How long will it take?

I made this video in response.

Please don't take anything I say here too seriously. It's just a silly proof-of-concept, intended to get you thinking. Further pointers on using Camtasia can be found on our wiki. Remember, we're here to help.

Just in case you missed it with everything that's been going on!


[Camtasia Logo]

Breaking news: Xavier has secured a site license for all faculty to have immediate access to Camtasia 2020.

For those just tuning in, Camtasia is a tool for making videos by recording from your screen and camera. A common use for teachers is to record short lectures. Many Xavier faculty will be familiar with this software already. In recent years, you may even have come to the fifth floor of the Library to use the CAT+FD Camtasia Studio.

Under the current pandemic conditions, we all have limited access to facilities, and our Camtasia Studio is not open for general use. CAT+FD advocated for a site license so that faculty can use Camtasia on their laptops, desktops, and other devices, wherever they may be. Many thanks to the office of the Vice-President for Academic Affairs for approving this purchase!

In addition to the software, we have access to TechSmith's tech support as well as extensive training materials, which are quite frankly excellent.

So what are you waiting for? Yes, you can download and install Camtasia now. Here's the link.

Please note: You will need to our freshly-minted Camtasia License key to unlock the software beyond the free trial period. To get the key, please contact me, Bart Everson. You can send me an email or use this form.

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[Camtasia Logo]

Breaking news: Xavier has secured a site license for all faculty to have immediate access to Camtasia 2020.

For those just tuning in, Camtasia is a tool for making videos by recording from your screen and camera. A common use for teachers is to record short lectures. Many Xavier faculty will be familiar with this software already. In recent years, you may even have come to the fifth floor of the Library to use the CAT+FD Camtasia Studio.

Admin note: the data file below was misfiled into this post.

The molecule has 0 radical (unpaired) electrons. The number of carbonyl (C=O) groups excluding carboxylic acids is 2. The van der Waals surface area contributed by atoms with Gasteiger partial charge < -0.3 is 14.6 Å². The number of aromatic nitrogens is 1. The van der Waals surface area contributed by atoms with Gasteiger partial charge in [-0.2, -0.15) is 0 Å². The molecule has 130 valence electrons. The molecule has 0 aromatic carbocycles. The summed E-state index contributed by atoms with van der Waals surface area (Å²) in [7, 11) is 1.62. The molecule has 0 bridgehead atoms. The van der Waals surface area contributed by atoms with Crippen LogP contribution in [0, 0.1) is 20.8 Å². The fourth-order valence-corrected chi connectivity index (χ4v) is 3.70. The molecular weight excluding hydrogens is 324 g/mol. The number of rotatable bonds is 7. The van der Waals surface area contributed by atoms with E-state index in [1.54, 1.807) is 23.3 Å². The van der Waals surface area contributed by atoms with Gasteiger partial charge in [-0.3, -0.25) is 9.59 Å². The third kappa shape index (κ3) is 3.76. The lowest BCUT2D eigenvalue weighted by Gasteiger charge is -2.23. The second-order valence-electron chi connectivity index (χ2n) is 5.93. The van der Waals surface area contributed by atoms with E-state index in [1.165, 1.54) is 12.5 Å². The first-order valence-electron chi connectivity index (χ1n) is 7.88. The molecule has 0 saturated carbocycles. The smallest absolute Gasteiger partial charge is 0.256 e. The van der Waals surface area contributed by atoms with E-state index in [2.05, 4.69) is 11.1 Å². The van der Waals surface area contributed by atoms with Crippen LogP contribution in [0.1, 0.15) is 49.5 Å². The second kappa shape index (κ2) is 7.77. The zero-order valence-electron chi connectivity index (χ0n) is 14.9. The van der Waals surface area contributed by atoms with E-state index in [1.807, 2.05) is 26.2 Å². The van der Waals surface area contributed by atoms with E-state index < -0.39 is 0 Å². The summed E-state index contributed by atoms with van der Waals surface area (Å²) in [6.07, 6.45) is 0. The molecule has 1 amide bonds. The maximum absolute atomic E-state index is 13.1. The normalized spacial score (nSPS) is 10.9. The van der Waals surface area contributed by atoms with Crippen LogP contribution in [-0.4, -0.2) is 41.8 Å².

Under the current pandemic conditions, we all have limited access to facilities, and our Camtasia Studio is not open for general use. CAT+FD advocated for a site license so that faculty can use Camtasia on their laptops, desktops, and other devices, wherever they may be. Many thanks to the office of the Vice-President for Academic Affairs for approving this purchase!

In addition to the software, we have access to TechSmith's tech support as well as extensive training materials, which are quite frankly excellent.

So what are you waiting for? Yes, you can download and install Camtasia now. Here's the link.

Please note: You will need to our freshly-minted Camtasia License key to unlock the software beyond the free trial period. To get the key, please contact me, Bart Everson. You can send me an email or use this form.

The following event is sponsored by our friends at the Center for Contemplative Mind in Society. We are sharing here because we think this timely topic may be of great interest to Xavier faculty and staff. For more information, and to register, please visit the Center for Contemplative Mind in Society

A virtual retreat with Ruth King and Kamilah Majied
Broadcast live via Zoom on Sunday, June 7th
3:00 – 5:00 pm EDT

We are painfully living through what the emerging data confirm: that Black people are dying at disproportionate rates and experiencing more negative economic, legal, health and safety consequences due to COVID-19 and the ensuing Shelter in Place mandates. This is having a profound impact on our communities and on each of us personally and professionally. We also know that the causes and effects of these difficult times are deeply rooted in generations of injustice and neglect. Yet, our well-being depends on our response as leaders. It is time that we gather as Black practitioners, educators, artists, activists, and leaders and share the wisdom of our beautiful collective community.

We invite you, our beloved Black community, who do so much holding, caring, and leading, into a space of learning about how meditative practices can help us awaken to and sustain our physical, emotional, social, and communal wellness.

All the practices offered in this 2-hour session will seed your capacity to further nurture wellness in the Black communities you practice and lead in, thus enabling you to feel more fortified in guiding your respective communities towards surviving and thriving through the pandemic and beyond.

Join us for this pre-Juneteenth celebration of Our Black Lives as we learn together how to liberate and nourish our well-being and that of one another.

For more information, and to register, please visit the Center for Contemplative Mind in Society